- Israel in bondage and affliction in Egypt. God had told Abraham that his descendants would be in a strange land and suffer affliction for 400 years. God also promised that He would deliver them from their bondage and judge the nation that afflicted them (Gen. 15:13-14). The children of Israel came to Egypt as a result of Joseph (the son of Jacob) being sold into slavery by his brothers (see Gen. 37, 39-46). The people of Israel cried out to God for deliverance and God called Moses to this work, speaking to him from the burning bush (Ex. 3, Acts 7:30-35). Moses had previously failed to deliver the people by his own plan and power, but now God would be his power (Ex.2:11-15; Acts 7:22-30). Here we see the spiritual lesson that our service to the Lord must be in dependence upon Him and according to His will and plan. God declared that it was He Himself who would deliver the Israelites from the Egyptians and would also bring them into the land according to His covenant with Abraham (Ex. 2:23-25; 3:7-12).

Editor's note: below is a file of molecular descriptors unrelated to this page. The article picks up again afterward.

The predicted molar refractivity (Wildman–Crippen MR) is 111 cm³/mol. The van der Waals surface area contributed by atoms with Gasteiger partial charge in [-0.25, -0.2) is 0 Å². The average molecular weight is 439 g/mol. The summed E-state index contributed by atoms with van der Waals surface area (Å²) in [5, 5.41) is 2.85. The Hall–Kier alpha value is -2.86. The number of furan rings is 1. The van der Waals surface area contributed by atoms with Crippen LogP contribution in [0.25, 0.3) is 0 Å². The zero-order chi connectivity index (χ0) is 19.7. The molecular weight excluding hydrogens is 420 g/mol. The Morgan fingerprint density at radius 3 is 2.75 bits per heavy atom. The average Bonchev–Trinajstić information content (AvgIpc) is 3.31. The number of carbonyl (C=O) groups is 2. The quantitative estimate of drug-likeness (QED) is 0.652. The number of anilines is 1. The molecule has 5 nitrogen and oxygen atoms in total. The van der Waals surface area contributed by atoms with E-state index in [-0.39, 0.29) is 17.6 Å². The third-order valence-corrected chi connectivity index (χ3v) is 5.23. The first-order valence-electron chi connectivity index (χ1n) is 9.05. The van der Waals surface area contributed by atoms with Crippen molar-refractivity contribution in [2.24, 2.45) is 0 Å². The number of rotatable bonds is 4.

- The Passover and deliverance from Egypt. Ex. 7-11 record the plagues God brought upon Egypt in order to force Pharaoh to let the Israelites go. In Scripture we may see that Egypt pictures this world system with Satan (like Pharaoh) being the ruler of this world (Jn. 12:31; 2 Cor. 4:4; 1 Jn. 5:19). All are under his dominion until they believe in the gospel and are delivered (Acts 26:16-18). All of Egypt, their people and their gods, were under the judgment of God. So, in the last plague God passed through the land to kill all the firstborn of Egypt, both man and beast (Ex. 12:12). The firstborn represented the whole race. This judgment pictures the condemnation of God upon the whole world of sinful men (Rom.3:9-20; 5:16, 18). But, the Israelites were spared from this judgment because at God’s word they took a lamb, killed it and placed its blood on the doorway. God said that when He saw the blood, He would pass over the house and those inside would be spared the judgment (Ex. 12:1-30). The lamb that was killed was a picture of the coming Lamb of God, who takes away the sin of the world (Jn. 1:29). The hyssop plant used to place the blood on the doorway pictures our faith, used to apply the blood to our sinful lives (Ex. 12:22). Without the blood, there is no forgiveness of sins, but with the blood of Christ, we are redeemed, bought back from the bondage and guilt of our sins (Heb. 9:22; 1 Pet. 1:18-19). The blood of Christ protects us from God’s wrath with the penalty of eternal death for sins (Rom. 6:23). This event was the most significant event in the ancient history of the people of Israel. Therefore, God told them that it should be remembered every year by them as a memorial of God’s redemption (Ex. 12:23-27; Lev. 23:4-5). When Jesus was crucified, He fulfilled in reality the Passover as the Lamb of God sacrificed on the day of Passover. The NT declares: “Christ our Passover also has been sacrificed” (1 Cor. 5:7). When Jesus ate the Passover meal with His disciples on the night before His crucifixion, He instituted this meal as the Lord’s Supper for the church. The bread symbolizes His body given for us, and the wine symbolizes His blood shed for the forgiveness of sins (Matt. 26:26-28; Lk. 22:14-20). It declares that the church shares in the blessings of forgiveness of the New Covenant God made with Israel (Lk. 22:20; 1 Cor. 11:25). After God’s judgment on Egypt, Moses led the people out of Israel through the Red Sea. This great and miraculous deliverance pictures spiritual truth: Moses pictures Christ, and Israel going through the sea pictures our spiritual baptism into Christ (1 Cor. 10:2; Gal. 3:27; Rom. 6:3-4); Pharaoh’s armies drowned in the sea pictures the defeat of Satan’s forces at the cross (Jn. 12:31; Col. 2:15; Heb. 2:14); God’s people crossing through the sea indicates their separation from the world (Jn. 17:16; Gal. 6:14; 1 Jn. 5:4).